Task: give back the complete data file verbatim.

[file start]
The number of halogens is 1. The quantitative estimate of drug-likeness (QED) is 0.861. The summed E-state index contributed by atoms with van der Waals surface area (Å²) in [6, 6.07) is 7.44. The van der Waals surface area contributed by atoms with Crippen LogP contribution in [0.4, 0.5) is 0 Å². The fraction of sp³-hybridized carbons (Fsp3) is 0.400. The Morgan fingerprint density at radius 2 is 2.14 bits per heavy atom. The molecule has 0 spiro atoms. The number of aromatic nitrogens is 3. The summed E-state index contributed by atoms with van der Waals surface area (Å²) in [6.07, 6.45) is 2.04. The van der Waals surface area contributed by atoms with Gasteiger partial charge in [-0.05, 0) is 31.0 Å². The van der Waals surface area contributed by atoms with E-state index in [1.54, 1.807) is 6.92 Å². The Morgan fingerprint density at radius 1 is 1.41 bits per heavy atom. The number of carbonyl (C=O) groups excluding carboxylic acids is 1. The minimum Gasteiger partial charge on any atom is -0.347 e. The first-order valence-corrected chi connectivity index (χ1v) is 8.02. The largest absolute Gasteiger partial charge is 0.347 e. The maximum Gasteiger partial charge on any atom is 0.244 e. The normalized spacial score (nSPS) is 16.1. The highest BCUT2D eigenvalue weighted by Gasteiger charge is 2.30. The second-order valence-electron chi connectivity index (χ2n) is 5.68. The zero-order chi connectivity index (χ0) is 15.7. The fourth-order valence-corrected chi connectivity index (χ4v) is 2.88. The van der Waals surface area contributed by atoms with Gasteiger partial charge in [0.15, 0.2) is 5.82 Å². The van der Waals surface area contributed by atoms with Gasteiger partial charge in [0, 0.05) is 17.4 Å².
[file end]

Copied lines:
The number of halogens is 1. The quantitative estimate of drug-likeness (QED) is 0.861. The summed E-state index contributed by atoms with van der Waals surface area (Å²) in [6, 6.07) is 7.44. The van der Waals surface area contributed by atoms with Crippen LogP contribution in [0.4, 0.5) is 0 Å². The fraction of sp³-hybridized carbons (Fsp3) is 0.400. The Morgan fingerprint density at radius 2 is 2.14 bits per heavy atom. The molecule has 0 spiro atoms. The number of aromatic nitrogens is 3. The summed E-state index contributed by atoms with van der Waals surface area (Å²) in [6.07, 6.45) is 2.04. The van der Waals surface area contributed by atoms with Gasteiger partial charge in [-0.05, 0) is 31.0 Å². The van der Waals surface area contributed by atoms with E-state index in [1.54, 1.807) is 6.92 Å². The Morgan fingerprint density at radius 1 is 1.41 bits per heavy atom. The number of carbonyl (C=O) groups excluding carboxylic acids is 1. The minimum Gasteiger partial charge on any atom is -0.347 e. The first-order valence-corrected chi connectivity index (χ1v) is 8.02. The largest absolute Gasteiger partial charge is 0.347 e. The maximum Gasteiger partial charge on any atom is 0.244 e. The normalized spacial score (nSPS) is 16.1. The highest BCUT2D eigenvalue weighted by Gasteiger charge is 2.30. The second-order valence-electron chi connectivity index (χ2n) is 5.68. The zero-order chi connectivity index (χ0) is 15.7. The fourth-order valence-corrected chi connectivity index (χ4v) is 2.88. The van der Waals surface area contributed by atoms with Gasteiger partial charge in [0.15, 0.2) is 5.82 Å². The van der Waals surface area contributed by atoms with Gasteiger partial charge in [0, 0.05) is 17.4 Å².